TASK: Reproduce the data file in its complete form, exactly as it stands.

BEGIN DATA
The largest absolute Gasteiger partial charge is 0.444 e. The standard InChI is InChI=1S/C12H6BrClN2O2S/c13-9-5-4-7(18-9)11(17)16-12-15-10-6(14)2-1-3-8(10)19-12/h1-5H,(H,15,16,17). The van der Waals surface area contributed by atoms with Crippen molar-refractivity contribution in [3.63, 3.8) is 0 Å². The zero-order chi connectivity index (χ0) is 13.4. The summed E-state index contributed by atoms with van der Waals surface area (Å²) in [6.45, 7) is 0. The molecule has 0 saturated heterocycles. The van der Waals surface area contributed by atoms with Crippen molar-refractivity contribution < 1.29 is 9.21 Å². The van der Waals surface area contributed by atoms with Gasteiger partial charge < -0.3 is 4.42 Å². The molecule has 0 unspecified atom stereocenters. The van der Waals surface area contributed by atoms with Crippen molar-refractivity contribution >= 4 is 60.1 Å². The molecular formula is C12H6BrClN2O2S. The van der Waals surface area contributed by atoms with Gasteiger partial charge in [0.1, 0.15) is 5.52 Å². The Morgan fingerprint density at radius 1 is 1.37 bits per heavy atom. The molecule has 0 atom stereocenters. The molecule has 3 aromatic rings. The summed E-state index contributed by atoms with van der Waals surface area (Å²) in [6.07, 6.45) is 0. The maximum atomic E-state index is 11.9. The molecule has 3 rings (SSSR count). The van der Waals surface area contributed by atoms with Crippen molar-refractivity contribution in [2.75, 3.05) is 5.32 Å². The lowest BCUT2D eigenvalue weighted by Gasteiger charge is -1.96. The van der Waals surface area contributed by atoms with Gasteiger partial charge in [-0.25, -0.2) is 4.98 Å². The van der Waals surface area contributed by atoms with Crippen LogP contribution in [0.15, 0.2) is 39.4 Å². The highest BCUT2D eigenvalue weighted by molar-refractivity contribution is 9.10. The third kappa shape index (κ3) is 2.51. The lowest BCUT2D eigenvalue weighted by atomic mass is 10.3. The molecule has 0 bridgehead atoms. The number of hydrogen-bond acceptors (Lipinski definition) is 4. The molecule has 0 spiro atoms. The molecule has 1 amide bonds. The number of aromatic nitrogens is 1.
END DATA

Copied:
The largest absolute Gasteiger partial charge is 0.444 e. The standard InChI is InChI=1S/C12H6BrClN2O2S/c13-9-5-4-7(18-9)11(17)16-12-15-10-6(14)2-1-3-8(10)19-12/h1-5H,(H,15,16,17). The van der Waals surface area contributed by atoms with Crippen molar-refractivity contribution in [3.63, 3.8) is 0 Å². The zero-order chi connectivity index (χ0) is 13.4. The summed E-state index contributed by atoms with van der Waals surface area (Å²) in [6.45, 7) is 0. The molecule has 0 saturated heterocycles. The van der Waals surface area contributed by atoms with Crippen molar-refractivity contribution < 1.29 is 9.21 Å². The van der Waals surface area contributed by atoms with Gasteiger partial charge < -0.3 is 4.42 Å². The molecule has 0 unspecified atom stereocenters. The van der Waals surface area contributed by atoms with Crippen molar-refractivity contribution >= 4 is 60.1 Å². The molecular formula is C12H6BrClN2O2S. The van der Waals surface area contributed by atoms with Gasteiger partial charge in [0.1, 0.15) is 5.52 Å². The Morgan fingerprint density at radius 1 is 1.37 bits per heavy atom. The molecule has 0 atom stereocenters. The molecule has 3 aromatic rings. The summed E-state index contributed by atoms with van der Waals surface area (Å²) in [6.07, 6.45) is 0. The maximum atomic E-state index is 11.9. The molecule has 3 rings (SSSR count). The van der Waals surface area contributed by atoms with Crippen molar-refractivity contribution in [2.75, 3.05) is 5.32 Å². The lowest BCUT2D eigenvalue weighted by Gasteiger charge is -1.96. The van der Waals surface area contributed by atoms with Gasteiger partial charge in [-0.25, -0.2) is 4.98 Å². The van der Waals surface area contributed by atoms with Crippen LogP contribution in [0.15, 0.2) is 39.4 Å². The highest BCUT2D eigenvalue weighted by molar-refractivity contribution is 9.10. The third kappa shape index (κ3) is 2.51. The lowest BCUT2D eigenvalue weighted by atomic mass is 10.3. The molecule has 0 bridgehead atoms. The number of hydrogen-bond acceptors (Lipinski definition) is 4. The molecule has 0 spiro atoms. The molecule has 1 amide bonds. The number of aromatic nitrogens is 1.